Popular Science magazine lauds San Diego innovations
For more than a quarter century, Popular Science magazine has devoted its December issue to the “Best of What’s New.” Two innovations out of UC San Diego are among this year’s 100 awardees.
• The Large High Performance Outdoor Shake Table, the biggest outdoor shake table in the world, can create realistic simulations of the most devastating earthquakes ever recorded. Able to handle structures weighing up to 2200 tons, the table has tested everything from wind turbines, to masonry, wood-frame and precast concrete buildings, as well as non-structural building elements, such as stairs, elevators, and hospital equipment. The shake table is housed at the Englekirk Structural Engineering Center in Scripps Ranch.
• SkySweeper is a robot designed to inch along utility lines, searching for damage and other problems that require repairs. Made of off-the-shelf electronics and plastic parts created with an inexpensive 3D printer, the prototype cost less than $1,000 to build making it an affordable alternative to industrial robots currently used to inspect power lines. SkySweeper was designed in the UCSD Coordinated Robotics Lab.
—More information at http://bit.ly/1gOdsRC
Key part of deadly Nipah virus revealed
What began as a summer internship project designed for an undergraduate student evolved into a one-year study of one of the world’s deadliest, but little known, viruses.
Researchers at The Scripps Research Institute (TSRI) have now solved the structure of a key protein in the Nipah virus – showing how key pieces of the virus’s machinery are oriented and tethered together – which could pave the way for the development of a much-needed antiviral drug.
The Nipah virus is an emerging pathogen found in Southeast Asia. The first outbreak was in 1997, followed by yearly outbreaks since then, with increasing mortality rates. Carried by fruit bats, the virus causes only mild illness in pigs, dogs, cats, horses, goats and sheep, which also spread the disease. But in humans, lethality has ranged from an initial 40 percent to 70 percent and, in some cases, 100 percent. The medical-thriller movie “Contagion” is based on outbreaks of the Nipah virus.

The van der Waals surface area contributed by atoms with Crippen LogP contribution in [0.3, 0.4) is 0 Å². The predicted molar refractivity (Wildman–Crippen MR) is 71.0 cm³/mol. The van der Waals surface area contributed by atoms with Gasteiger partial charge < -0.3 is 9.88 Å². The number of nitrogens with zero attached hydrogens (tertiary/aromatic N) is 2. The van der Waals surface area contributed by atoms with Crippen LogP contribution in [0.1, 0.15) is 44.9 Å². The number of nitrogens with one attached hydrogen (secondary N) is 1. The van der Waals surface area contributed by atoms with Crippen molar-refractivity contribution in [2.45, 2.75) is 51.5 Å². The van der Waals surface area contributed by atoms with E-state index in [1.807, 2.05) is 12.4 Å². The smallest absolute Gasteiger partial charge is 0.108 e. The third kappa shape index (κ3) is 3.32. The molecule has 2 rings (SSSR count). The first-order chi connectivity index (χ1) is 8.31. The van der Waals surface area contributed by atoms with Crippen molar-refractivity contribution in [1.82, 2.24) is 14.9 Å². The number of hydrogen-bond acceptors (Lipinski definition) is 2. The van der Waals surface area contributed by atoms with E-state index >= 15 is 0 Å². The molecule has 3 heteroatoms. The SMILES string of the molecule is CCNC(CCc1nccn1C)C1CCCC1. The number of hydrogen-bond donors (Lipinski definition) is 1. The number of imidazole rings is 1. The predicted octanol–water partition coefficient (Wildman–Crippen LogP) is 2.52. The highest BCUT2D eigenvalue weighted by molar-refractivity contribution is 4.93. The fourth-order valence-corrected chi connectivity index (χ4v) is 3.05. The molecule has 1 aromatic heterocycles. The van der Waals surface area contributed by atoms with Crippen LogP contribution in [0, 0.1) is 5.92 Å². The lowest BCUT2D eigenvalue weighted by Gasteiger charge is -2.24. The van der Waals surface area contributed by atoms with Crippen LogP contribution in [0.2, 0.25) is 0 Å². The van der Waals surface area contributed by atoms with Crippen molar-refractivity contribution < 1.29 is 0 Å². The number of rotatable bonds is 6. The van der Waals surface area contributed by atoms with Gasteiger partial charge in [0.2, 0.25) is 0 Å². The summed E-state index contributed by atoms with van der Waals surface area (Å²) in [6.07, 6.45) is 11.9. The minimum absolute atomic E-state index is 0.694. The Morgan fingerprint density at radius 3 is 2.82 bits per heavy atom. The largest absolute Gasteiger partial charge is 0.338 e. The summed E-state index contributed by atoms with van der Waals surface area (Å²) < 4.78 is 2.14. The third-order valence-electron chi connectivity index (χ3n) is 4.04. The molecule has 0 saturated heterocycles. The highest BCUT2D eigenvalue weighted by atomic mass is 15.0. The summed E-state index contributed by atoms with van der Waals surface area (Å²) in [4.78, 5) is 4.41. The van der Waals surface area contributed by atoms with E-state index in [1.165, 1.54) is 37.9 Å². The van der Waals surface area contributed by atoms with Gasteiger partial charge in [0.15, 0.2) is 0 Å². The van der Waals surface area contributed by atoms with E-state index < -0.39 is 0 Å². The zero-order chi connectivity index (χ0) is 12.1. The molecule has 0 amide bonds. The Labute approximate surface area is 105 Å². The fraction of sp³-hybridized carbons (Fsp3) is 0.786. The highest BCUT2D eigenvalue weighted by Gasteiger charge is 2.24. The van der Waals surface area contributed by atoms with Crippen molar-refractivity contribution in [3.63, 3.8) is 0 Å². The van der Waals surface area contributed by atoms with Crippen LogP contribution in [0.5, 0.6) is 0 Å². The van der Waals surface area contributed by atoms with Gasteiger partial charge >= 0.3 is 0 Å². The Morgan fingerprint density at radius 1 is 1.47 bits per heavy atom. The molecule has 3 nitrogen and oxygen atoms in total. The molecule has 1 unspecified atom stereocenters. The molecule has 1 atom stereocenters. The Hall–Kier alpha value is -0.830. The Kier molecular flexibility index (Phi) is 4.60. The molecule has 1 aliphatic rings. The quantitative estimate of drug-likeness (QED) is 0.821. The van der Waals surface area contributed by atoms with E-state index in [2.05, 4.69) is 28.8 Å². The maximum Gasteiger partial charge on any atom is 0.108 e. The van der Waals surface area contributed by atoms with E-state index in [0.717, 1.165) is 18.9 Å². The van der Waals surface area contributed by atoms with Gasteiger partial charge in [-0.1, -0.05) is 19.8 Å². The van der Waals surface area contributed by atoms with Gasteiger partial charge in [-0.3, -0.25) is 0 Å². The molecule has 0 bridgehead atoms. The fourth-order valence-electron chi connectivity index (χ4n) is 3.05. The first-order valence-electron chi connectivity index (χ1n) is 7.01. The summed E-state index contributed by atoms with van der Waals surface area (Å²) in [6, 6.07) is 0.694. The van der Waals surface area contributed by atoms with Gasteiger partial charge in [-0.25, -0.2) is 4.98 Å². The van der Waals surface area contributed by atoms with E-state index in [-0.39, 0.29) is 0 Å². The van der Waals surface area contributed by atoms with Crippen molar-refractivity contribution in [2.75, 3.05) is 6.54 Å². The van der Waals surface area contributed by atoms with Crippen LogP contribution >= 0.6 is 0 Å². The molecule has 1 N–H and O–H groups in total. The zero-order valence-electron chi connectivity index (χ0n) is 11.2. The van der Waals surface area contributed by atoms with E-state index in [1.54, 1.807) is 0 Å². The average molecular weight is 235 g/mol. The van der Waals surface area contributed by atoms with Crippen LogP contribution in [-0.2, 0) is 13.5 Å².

—Findings published in the Journal of Virology. More information at http://bit.ly/HXTtS0
Secrets of light-emitting sea worm
Scientists at Scripps Institution of Oceanography at UC San Diego are unraveling the mechanisms behind a little-known marine worm that produces a dazzling bioluminescent display in the form of puffs of blue light released into seawater. Found around the world in muddy environments, the “parchment tube worm”—so-called because of the opaque, cocoon-like cylinders where it makes its home—produces the light by secreting a slimy bioluminescent mucus.
In one study, researchers characterized specific features of the worm’s light, tracing back its generation to a specific “photoprotein” tied to bioluminescence. (Finding published in the journal “Physiological and Biochemical Zoology.”) Another study focused on the general biochemistry and optical properties of the light production showing that the mucus produces a long-lasting glow of blue light unique to the shallow coastal environment where bioluminescence is usually produced as short-lived flashes of green-spectrum light.
Most intriguing of all is the discovery that riboflavin (AKA vitamin B2) is a key source of the light production. The worms are not able to produce riboflavin on their own — only plants and microbes can do this — therefore the worms must acquire the vitamin through a food source or from symbiosis with bacteria. (This study published in the journal “Photochemistry and Photobiology.”)
Further investigations are targeting intricacies of the chemical reactions behind the light production and methods to synthesize it in the laboratory.
—More information at http://bit.ly/HW3H5j
- Robots create 3D thermal images for firefighting
- Scientists learn cancer cells rewire metabolism to survive
- Scientists study binge-drinking rats to better understand mechanisms of addiction
- Research Report: Rare natural product a potent pain killer
- Research Report: Stress signal in cancer cells aids tumor growth
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